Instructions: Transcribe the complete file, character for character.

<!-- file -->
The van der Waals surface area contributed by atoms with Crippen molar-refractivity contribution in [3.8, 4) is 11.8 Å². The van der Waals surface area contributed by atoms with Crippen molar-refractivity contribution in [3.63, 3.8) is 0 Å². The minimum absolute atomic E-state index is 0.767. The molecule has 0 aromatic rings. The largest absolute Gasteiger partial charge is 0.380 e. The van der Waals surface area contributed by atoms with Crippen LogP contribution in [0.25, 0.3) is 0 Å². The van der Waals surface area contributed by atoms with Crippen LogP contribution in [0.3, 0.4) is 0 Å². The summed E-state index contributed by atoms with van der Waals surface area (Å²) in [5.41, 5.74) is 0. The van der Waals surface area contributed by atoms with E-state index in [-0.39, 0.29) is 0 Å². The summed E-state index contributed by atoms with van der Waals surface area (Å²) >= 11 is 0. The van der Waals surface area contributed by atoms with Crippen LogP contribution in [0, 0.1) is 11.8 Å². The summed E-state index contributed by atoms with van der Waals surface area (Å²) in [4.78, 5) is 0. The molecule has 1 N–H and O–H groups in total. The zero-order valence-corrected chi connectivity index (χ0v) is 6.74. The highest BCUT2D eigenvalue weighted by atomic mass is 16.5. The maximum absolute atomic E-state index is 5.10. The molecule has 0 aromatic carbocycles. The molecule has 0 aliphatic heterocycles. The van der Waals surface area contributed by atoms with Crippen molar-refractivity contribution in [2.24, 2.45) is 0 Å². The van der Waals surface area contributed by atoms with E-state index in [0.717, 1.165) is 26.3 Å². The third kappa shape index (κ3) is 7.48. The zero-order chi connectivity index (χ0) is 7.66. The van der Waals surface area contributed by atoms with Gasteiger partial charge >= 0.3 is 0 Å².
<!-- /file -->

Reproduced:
The van der Waals surface area contributed by atoms with Crippen molar-refractivity contribution in [3.8, 4) is 11.8 Å². The van der Waals surface area contributed by atoms with Crippen molar-refractivity contribution in [3.63, 3.8) is 0 Å². The minimum absolute atomic E-state index is 0.767. The molecule has 0 aromatic rings. The largest absolute Gasteiger partial charge is 0.380 e. The van der Waals surface area contributed by atoms with Crippen LogP contribution in [0.25, 0.3) is 0 Å². The van der Waals surface area contributed by atoms with Crippen LogP contribution in [0.3, 0.4) is 0 Å². The summed E-state index contributed by atoms with van der Waals surface area (Å²) in [5.41, 5.74) is 0. The van der Waals surface area contributed by atoms with E-state index in [-0.39, 0.29) is 0 Å². The summed E-state index contributed by atoms with van der Waals surface area (Å²) >= 11 is 0. The van der Waals surface area contributed by atoms with Crippen LogP contribution in [0, 0.1) is 11.8 Å². The summed E-state index contributed by atoms with van der Waals surface area (Å²) in [4.78, 5) is 0. The molecule has 1 N–H and O–H groups in total. The zero-order valence-corrected chi connectivity index (χ0v) is 6.74. The highest BCUT2D eigenvalue weighted by atomic mass is 16.5. The maximum absolute atomic E-state index is 5.10. The molecule has 0 aromatic carbocycles. The molecule has 0 aliphatic heterocycles. The van der Waals surface area contributed by atoms with Crippen molar-refractivity contribution in [2.24, 2.45) is 0 Å². The van der Waals surface area contributed by atoms with E-state index in [0.717, 1.165) is 26.3 Å². The third kappa shape index (κ3) is 7.48. The zero-order chi connectivity index (χ0) is 7.66. The van der Waals surface area contributed by atoms with Gasteiger partial charge >= 0.3 is 0 Å².